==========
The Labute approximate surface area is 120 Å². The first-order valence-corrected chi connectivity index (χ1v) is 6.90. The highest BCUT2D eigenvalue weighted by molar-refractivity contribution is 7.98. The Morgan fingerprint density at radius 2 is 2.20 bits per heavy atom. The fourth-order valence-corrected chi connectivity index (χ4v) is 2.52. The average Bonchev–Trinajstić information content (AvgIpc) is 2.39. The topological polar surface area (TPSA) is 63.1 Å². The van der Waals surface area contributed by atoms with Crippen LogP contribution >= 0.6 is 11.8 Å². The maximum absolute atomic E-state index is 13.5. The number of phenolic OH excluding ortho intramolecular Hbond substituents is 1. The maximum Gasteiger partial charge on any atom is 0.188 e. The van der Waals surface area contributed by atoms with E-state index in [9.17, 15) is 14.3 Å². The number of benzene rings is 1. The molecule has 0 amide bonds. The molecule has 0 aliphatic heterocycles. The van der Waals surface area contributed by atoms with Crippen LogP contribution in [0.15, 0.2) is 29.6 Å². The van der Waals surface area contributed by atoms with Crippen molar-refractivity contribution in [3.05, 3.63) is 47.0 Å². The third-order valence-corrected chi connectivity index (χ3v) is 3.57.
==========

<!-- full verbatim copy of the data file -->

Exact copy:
The Labute approximate surface area is 120 Å². The first-order valence-corrected chi connectivity index (χ1v) is 6.90. The highest BCUT2D eigenvalue weighted by molar-refractivity contribution is 7.98. The Morgan fingerprint density at radius 2 is 2.20 bits per heavy atom. The fourth-order valence-corrected chi connectivity index (χ4v) is 2.52. The average Bonchev–Trinajstić information content (AvgIpc) is 2.39. The topological polar surface area (TPSA) is 63.1 Å². The van der Waals surface area contributed by atoms with Crippen LogP contribution >= 0.6 is 11.8 Å². The maximum absolute atomic E-state index is 13.5. The number of phenolic OH excluding ortho intramolecular Hbond substituents is 1. The maximum Gasteiger partial charge on any atom is 0.188 e. The van der Waals surface area contributed by atoms with E-state index in [9.17, 15) is 14.3 Å². The number of benzene rings is 1. The molecule has 0 amide bonds. The molecule has 0 aliphatic heterocycles. The van der Waals surface area contributed by atoms with Crippen LogP contribution in [0.15, 0.2) is 29.6 Å². The van der Waals surface area contributed by atoms with Crippen molar-refractivity contribution in [3.05, 3.63) is 47.0 Å². The third-order valence-corrected chi connectivity index (χ3v) is 3.57.